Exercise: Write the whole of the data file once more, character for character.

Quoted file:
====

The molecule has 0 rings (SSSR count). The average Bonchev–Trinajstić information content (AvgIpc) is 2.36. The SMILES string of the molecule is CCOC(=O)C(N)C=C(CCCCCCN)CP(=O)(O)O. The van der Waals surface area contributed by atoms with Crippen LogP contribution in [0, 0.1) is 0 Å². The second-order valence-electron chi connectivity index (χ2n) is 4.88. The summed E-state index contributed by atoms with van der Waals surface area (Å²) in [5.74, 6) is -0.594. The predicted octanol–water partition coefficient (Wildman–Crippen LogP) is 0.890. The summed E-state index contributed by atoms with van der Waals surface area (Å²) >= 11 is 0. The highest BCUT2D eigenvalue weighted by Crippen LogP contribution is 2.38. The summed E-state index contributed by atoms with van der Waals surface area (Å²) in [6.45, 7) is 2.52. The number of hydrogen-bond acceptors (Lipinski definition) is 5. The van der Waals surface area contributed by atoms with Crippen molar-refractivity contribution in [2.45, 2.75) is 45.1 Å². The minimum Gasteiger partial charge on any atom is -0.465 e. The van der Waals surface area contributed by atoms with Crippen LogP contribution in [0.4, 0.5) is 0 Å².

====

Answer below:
The molecule has 0 rings (SSSR count). The average Bonchev–Trinajstić information content (AvgIpc) is 2.36. The SMILES string of the molecule is CCOC(=O)C(N)C=C(CCCCCCN)CP(=O)(O)O. The van der Waals surface area contributed by atoms with Crippen LogP contribution in [0, 0.1) is 0 Å². The second-order valence-electron chi connectivity index (χ2n) is 4.88. The summed E-state index contributed by atoms with van der Waals surface area (Å²) in [5.74, 6) is -0.594. The predicted octanol–water partition coefficient (Wildman–Crippen LogP) is 0.890. The summed E-state index contributed by atoms with van der Waals surface area (Å²) >= 11 is 0. The highest BCUT2D eigenvalue weighted by Crippen LogP contribution is 2.38. The summed E-state index contributed by atoms with van der Waals surface area (Å²) in [6.45, 7) is 2.52. The number of hydrogen-bond acceptors (Lipinski definition) is 5. The van der Waals surface area contributed by atoms with Crippen molar-refractivity contribution in [2.45, 2.75) is 45.1 Å². The minimum Gasteiger partial charge on any atom is -0.465 e. The van der Waals surface area contributed by atoms with Crippen LogP contribution in [0.4, 0.5) is 0 Å².